If the company-designated physician fails to give his assessment within the period of 120 days with a sufficient justification (e.g. seafarer required further medical treatment or seafarer was uncooperative), then the period of diagnosis and treatment shall be extended to 240 days. The employer has the burden to prove that the company-designated physician has sufficient justification to extend the period; and
If the company-designated physician still fails to give his assessment within the extended period of 240 days, then the seafarer’s disability becomes permanent and total, regardless of any justification.[49]

From the foregoing guidelines, We find that there is failure on the part of BSM to observe the mandatory period for issuance of a definitive assessment. Macahilas’s medical condition is deemed total and permanent.

Finally, We likewise order payment of attorney’s fees amounting to 10% of the monetary award in accordance with Article 2208(2)[50] of the Civil Code of the Philippines, since petitioner was compelled to litigate to satisfy his claim for disability benefits.

WHEREFORE, the petition is GRANTED. The Decision dated August 31, 2017 of the Court of Appeals in CA-G.R. SP No. 146261 is REVERSED and SET ASIDE. Respondents BSM Service Centre Phils., Inc., et al. are ORDERED to jointly and solidarity pay petitioner Adex R. Macahilas permanent and total disability benefits amounting to US$60,000.00 and attorney’s fees amounting to US$6,000.00.


Leonen, Gesmundo, Zalameda and Gaerlan, JJ., concur.

January 8, 2021


N O T I C E  O F  J U D G M E N T


Sirs / Mesdames:

Please take notice that on July 1, 2020 a Decision, copy attached hereto, was rendered by the Supreme Court in the above-entitled case, the original of which was received by this Office on January 8, 2021 at 2:30 p.m.

Very truly yours, 
Division Clerk of Court


[1]Rollo, pp. 31-63.

[2]Penned by Associate Justice Romeo F. Barza, with the concurrence of Associate Justices Myra V. Garcia-Fernandez and Renato C. Francisco; id. at 13-24.

[3]Id. at 469-470.

[4]Id. at 471-493.

[5]Id. at 37

[6]Id. at 207.

[7]Id. at 574.

[8]Id. at 72.

[9]Id. at 72-73.

[10]Id. at 370-386.

[11]Id. at 73.

[12]Id. at 206-216.

[13]Id. at 215.

[14]Id. at 160-204.

[15]Id. at 13-26.

[16]Id. at 76-81.

[17]Id. at 521.


For an occupational disease and the resulting disability or death to be compensable, all of the following conditions must be satisfied:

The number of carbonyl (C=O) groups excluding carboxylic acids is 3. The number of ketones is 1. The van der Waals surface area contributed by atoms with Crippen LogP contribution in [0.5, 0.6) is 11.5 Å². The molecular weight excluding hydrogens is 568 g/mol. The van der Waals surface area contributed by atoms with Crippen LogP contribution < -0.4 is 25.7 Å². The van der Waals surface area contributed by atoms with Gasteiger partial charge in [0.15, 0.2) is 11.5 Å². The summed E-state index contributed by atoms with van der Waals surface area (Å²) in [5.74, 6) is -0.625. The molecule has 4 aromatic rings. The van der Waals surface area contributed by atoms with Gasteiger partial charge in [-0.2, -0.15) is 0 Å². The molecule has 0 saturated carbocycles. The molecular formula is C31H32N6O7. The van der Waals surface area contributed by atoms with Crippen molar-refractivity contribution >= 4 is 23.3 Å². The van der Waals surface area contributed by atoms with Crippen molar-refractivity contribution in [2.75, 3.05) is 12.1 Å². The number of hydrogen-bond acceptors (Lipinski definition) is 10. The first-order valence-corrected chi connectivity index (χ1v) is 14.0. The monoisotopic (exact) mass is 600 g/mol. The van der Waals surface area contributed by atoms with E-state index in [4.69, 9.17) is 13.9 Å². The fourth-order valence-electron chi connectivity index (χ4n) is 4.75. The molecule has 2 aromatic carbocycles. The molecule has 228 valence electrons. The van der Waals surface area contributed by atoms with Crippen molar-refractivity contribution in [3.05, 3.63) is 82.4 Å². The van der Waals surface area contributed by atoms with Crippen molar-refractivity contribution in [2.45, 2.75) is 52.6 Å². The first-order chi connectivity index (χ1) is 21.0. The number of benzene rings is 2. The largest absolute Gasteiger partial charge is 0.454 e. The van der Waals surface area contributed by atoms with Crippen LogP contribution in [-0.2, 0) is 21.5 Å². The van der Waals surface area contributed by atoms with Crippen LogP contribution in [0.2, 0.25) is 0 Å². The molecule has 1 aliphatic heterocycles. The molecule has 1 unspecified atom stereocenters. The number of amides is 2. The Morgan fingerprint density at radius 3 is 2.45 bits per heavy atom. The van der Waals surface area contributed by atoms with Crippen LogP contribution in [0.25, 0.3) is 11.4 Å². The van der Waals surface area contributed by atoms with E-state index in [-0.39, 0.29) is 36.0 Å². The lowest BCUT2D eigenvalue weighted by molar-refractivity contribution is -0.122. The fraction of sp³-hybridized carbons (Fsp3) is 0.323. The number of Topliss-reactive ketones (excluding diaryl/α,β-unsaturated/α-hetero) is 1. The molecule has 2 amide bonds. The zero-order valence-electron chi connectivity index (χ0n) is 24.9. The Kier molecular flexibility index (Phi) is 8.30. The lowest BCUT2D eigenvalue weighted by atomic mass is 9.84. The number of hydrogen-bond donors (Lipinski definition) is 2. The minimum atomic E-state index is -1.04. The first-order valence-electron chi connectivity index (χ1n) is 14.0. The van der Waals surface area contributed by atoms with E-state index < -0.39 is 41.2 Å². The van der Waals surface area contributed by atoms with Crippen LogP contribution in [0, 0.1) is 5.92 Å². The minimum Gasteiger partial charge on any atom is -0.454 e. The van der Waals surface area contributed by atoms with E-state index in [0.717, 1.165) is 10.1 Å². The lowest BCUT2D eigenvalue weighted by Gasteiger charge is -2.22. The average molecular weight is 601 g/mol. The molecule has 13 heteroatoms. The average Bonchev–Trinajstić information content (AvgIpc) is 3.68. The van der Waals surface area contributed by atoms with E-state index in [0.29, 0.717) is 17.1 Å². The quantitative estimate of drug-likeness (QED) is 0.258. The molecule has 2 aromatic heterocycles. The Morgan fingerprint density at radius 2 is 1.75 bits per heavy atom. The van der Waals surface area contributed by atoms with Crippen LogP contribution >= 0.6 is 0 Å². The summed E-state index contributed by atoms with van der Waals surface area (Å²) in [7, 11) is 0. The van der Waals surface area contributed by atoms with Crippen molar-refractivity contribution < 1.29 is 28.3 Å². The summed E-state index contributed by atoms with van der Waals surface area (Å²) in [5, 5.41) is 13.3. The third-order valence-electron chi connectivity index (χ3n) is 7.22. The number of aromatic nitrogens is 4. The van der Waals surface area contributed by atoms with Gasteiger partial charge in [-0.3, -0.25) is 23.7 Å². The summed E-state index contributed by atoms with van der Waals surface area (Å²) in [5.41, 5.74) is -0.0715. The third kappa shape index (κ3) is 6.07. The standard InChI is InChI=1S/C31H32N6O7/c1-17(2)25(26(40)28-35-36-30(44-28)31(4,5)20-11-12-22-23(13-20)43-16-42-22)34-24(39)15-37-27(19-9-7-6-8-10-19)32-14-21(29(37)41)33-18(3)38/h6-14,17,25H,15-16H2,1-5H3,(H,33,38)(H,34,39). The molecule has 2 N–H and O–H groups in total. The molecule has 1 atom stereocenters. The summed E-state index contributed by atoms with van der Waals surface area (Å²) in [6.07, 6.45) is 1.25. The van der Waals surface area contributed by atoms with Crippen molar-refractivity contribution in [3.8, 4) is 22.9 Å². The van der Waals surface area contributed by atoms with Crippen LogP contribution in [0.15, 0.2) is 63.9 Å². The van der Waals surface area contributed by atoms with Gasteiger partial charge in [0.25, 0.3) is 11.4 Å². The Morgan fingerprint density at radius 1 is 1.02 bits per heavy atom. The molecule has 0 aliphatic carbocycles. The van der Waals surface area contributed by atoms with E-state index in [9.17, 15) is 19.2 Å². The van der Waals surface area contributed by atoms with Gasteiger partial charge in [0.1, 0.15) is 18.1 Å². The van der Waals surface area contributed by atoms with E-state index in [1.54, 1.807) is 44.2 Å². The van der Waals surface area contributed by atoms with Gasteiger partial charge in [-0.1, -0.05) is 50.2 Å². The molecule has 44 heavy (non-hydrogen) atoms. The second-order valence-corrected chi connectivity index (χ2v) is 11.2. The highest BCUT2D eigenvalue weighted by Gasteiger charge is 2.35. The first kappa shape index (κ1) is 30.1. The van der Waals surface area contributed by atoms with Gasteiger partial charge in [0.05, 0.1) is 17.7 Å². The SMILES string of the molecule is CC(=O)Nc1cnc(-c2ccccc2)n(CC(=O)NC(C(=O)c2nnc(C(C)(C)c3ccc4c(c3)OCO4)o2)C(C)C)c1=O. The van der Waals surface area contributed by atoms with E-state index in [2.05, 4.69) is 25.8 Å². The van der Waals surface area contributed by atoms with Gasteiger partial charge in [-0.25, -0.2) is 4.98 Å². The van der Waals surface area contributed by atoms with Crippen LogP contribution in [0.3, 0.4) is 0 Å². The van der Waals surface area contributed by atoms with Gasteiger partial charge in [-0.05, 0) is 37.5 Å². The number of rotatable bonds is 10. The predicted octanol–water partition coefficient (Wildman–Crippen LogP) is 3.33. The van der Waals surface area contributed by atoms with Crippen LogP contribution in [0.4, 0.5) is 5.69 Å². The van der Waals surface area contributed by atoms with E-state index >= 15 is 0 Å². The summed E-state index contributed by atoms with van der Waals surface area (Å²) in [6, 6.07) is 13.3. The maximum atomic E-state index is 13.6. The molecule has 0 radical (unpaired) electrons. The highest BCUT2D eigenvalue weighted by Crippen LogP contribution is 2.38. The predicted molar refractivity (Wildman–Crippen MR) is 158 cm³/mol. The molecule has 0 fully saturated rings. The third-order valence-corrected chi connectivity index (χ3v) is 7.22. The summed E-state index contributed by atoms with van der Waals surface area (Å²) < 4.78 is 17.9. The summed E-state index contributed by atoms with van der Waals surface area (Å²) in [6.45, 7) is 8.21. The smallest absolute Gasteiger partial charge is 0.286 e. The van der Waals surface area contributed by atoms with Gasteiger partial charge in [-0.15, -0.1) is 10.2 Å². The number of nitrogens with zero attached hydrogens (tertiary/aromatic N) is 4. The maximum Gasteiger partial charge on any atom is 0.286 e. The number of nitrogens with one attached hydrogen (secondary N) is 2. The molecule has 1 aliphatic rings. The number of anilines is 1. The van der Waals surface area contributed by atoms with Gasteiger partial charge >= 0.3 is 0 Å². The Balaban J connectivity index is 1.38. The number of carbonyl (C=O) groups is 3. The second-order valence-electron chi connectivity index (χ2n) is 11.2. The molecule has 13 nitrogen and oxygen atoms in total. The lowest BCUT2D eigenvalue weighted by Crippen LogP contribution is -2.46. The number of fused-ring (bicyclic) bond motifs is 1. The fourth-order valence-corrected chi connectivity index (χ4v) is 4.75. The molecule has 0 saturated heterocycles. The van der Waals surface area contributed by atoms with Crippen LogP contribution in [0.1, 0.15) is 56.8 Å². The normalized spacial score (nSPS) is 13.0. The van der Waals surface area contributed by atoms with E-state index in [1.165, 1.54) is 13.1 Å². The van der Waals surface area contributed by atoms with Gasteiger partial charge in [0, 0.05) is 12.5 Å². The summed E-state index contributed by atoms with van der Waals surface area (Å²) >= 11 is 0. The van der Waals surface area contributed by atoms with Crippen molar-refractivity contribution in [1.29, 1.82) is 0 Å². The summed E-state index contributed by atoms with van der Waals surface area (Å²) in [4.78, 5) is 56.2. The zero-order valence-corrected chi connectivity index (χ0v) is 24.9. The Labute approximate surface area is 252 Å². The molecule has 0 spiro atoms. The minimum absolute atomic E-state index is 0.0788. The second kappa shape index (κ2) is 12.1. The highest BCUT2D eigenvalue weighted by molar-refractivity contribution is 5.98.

1. The seafarer’s work must involve the risks described herein;
    2. The disease was contracted as a result of the seafarer’s exposure to the described risks;
    3. The disease was contracted within a period of exposure and under such other factors necessary to contract it; and
    4. There was no notorious negligence on the part of the seafarer.

    The following diseases are considered as occupational when contracted under working conditions involving the risks described herein: x x x x

    19. Hernia. All of the following conditions must be met:

    a. The hernia should be of recent origin;
    b. Its appearance was accompanied by pain, discoloration and evidence of the tearing of the tissues;
    c. The disease was immediately preceded by undue or severe strain arising out of and in the course of employment, a protrusion of mass should appear in the area immediately following the alleged strain.

[19]Id. at 76-81.

[20]Id. at 43-52.

[21]Id. at 101-131.

[22]Id. at 117-129.

[23]Section 20(A)(4) of the POEA-SEC.

[24]Romano v. Magsaysay Maritime Corporation, 816 Phil. 194 (2017).

[25]Rollo, p. 500.

[26]Acute appendicitis, , citing Acute Appendicitis, (visited June 22, 2020) .

[27]Appendicitis. Overview, (visited June 19, 2020).

[28]Supra note 25.

[29]Acute Appendicitis, , (visited June 22, 2020).

[30]Diagnosis, , (visited June 19, 2020).

[31]What are the symptoms of appendicitis?, (visited June 19, 2020).

[32]Rollo, p. 574.

[33]Id. at 813.


[35]What causes appendicitis? (visited June 19, 2020).

[36]De Leon v. Maunlad Trans, Inc. Seacrest Associates, 805 Phil. 531, 541 (2017); DOHLE-PIDLMAN Manning Agency,Inc. v. Heirs Gazzingan, 760 Phil. 861 (2015).

[37]Id. at 513-514.

[38]Definition taken from (visited September 10, 2019).

[39]Definition taken from (visited September 10, 2019).

[40]LABOR CODE OF THE PHILIPPINES, Article 192(2) [renumbered Article 198(b)]; Implementing Rules and Regulations of the Labor Code of the Philippines, Rule   X, Section 2; Elburg Shipmanagement Phils., Inc. v. Quiogue, Jr., 765 Phil 363 (2015).

[41]Jebsens Maritime, Inc., v. Mirasol, G.R. No. 213874, June 19, 2019.


[43]Rollo, p. 573.

[44]Elburg Shipmanagement Phils., Inc. v. Quiogue, Jr., 765 Phil 341, 358-359 (2015).

[45]Id. at 363.


[47]Orient Hope Agencies, Inc., v. Jara, G.R. No. 204307, June 6 2018.



[50]Art. 2208. In the absence of stipulation. Attorney’s fees and expenses of litigation other than
judicial costs, cannot be recovered except:

x x x x
(2) When the defendant’s act or omission has compelled the plaintiff to litigate with third persons or to incur expenses to protect his interest;